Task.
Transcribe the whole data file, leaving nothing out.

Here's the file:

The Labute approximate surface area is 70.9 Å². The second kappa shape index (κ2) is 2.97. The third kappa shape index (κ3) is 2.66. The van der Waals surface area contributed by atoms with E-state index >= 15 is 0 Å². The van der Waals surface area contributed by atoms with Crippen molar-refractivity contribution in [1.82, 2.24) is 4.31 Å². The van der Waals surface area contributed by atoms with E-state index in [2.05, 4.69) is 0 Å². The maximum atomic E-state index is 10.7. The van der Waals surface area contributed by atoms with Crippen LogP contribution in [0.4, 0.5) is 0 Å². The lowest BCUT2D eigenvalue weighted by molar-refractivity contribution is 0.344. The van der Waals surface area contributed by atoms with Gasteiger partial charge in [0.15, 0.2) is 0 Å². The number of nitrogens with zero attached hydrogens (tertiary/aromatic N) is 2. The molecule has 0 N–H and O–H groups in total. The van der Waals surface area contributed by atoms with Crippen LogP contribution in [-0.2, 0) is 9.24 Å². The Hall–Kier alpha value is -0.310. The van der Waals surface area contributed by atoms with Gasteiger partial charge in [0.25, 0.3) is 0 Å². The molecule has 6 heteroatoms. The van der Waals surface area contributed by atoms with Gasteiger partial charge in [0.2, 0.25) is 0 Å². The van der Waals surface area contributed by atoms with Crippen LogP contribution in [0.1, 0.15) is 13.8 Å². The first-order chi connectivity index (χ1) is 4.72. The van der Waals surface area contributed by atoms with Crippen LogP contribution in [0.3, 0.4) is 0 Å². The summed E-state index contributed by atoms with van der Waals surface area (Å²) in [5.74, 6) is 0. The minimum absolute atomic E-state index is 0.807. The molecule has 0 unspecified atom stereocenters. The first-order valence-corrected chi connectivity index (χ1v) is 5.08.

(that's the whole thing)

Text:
The Labute approximate surface area is 70.9 Å². The second kappa shape index (κ2) is 2.97. The third kappa shape index (κ3) is 2.66. The van der Waals surface area contributed by atoms with E-state index >= 15 is 0 Å². The van der Waals surface area contributed by atoms with Crippen molar-refractivity contribution in [1.82, 2.24) is 4.31 Å². The van der Waals surface area contributed by atoms with E-state index in [2.05, 4.69) is 0 Å². The maximum atomic E-state index is 10.7. The van der Waals surface area contributed by atoms with Crippen LogP contribution in [0.4, 0.5) is 0 Å². The lowest BCUT2D eigenvalue weighted by molar-refractivity contribution is 0.344. The van der Waals surface area contributed by atoms with Gasteiger partial charge in [0.15, 0.2) is 0 Å². The number of nitrogens with zero attached hydrogens (tertiary/aromatic N) is 2. The molecule has 0 N–H and O–H groups in total. The van der Waals surface area contributed by atoms with Crippen LogP contribution in [-0.2, 0) is 9.24 Å². The Hall–Kier alpha value is -0.310. The van der Waals surface area contributed by atoms with Gasteiger partial charge in [0.25, 0.3) is 0 Å². The molecule has 6 heteroatoms. The van der Waals surface area contributed by atoms with Gasteiger partial charge in [0.2, 0.25) is 0 Å². The van der Waals surface area contributed by atoms with Crippen LogP contribution in [0.1, 0.15) is 13.8 Å². The first-order chi connectivity index (χ1) is 4.72. The van der Waals surface area contributed by atoms with Crippen LogP contribution in [0.3, 0.4) is 0 Å². The summed E-state index contributed by atoms with van der Waals surface area (Å²) in [5.74, 6) is 0. The minimum absolute atomic E-state index is 0.807. The molecule has 0 unspecified atom stereocenters. The first-order valence-corrected chi connectivity index (χ1v) is 5.08.